In addition to off-shore deposits in the U.S., there have been numerous new deposits located in the continental U.S. Numerous sites in the Rockies have shown strong potential. There is also a demonstrated enormous potential in secondary recovery in existing fields. Primary recovery will only produce 20 to 30% of the oil in the deposit. Some of the recent technology can now return 70 to 80% of the remaining oil. The Bakken Formation in the western Dakotas and eastern Montana has been re-evaluated by USGS, taking it from a very minor producer to containing upwards of 413 billion barrels; however there are some production problems with this formation. By comparison, Saudi Arabia currently is estimated to have reserves of 269 billion barrels. There is also an enormous amount of potential production in the oil shales in the Rifle, Colorado and surrounding area. Companies from Brazil and Japan have joined a U.S. company to participate in an oil shale recovery project in Utah. I have also seen recently that there is an ongoing oil shale recovery project in Africa. An economical recovery system has not yet been established from these sources, and does not seem to be likely in the near future, but the sky-high price of crude oil has sparked renewed interest. It is estimated that more than a trillion tons of oil shale exists in the United States, which could rival the reserves of Saudi Arabia with proper recovery technology.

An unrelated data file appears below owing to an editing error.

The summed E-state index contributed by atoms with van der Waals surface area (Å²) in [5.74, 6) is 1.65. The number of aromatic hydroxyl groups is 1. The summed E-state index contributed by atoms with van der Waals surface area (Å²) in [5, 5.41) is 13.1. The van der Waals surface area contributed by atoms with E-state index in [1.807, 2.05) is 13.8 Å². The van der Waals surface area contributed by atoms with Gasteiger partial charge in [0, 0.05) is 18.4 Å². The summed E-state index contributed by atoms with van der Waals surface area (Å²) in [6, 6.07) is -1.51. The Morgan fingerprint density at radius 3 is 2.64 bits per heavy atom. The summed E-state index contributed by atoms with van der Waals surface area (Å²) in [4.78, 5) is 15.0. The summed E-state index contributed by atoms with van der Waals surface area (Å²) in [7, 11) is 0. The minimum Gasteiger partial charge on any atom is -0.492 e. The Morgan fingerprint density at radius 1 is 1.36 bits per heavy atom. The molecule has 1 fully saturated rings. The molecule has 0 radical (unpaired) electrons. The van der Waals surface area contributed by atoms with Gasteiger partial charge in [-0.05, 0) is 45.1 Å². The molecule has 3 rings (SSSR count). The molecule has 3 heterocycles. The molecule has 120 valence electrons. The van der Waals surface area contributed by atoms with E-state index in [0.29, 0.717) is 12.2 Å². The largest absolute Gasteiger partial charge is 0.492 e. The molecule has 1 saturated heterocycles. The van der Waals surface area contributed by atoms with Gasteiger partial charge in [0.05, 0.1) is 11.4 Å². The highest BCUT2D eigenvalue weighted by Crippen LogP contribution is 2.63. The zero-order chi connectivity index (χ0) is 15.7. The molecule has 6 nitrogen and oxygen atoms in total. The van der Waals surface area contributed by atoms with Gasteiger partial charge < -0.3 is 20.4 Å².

There are, of course, a large number of new fields around the world and many more are being drilled. Recent offshore discoveries include Nigeria, Brazil, Mexico, Indonesia, Eastern Canada, etc. A number of on-shore deposits are now being brought into production as well. All of these areas have been explored at enormous expense to the oil companies. A few years ago one of the major oil companies spent over a billion dollars (all values are in U.S. dollars) exploring the Destin Dome, which is offshore Florida. The three drilled wells uncovered an enormous gas field, but the company was not allowed to produce it even though they had paid large sums for the lease rights. In the past, wildcats drilled had a one in ten chance of being successful. Despite the oil company’s need to support these exploratory expenses, today’s economy cannot afford $130 barrel oil. Oil companies have not been totally responsible for the recent rise in the prices at the gas pump; it is the speculators buying oil futures.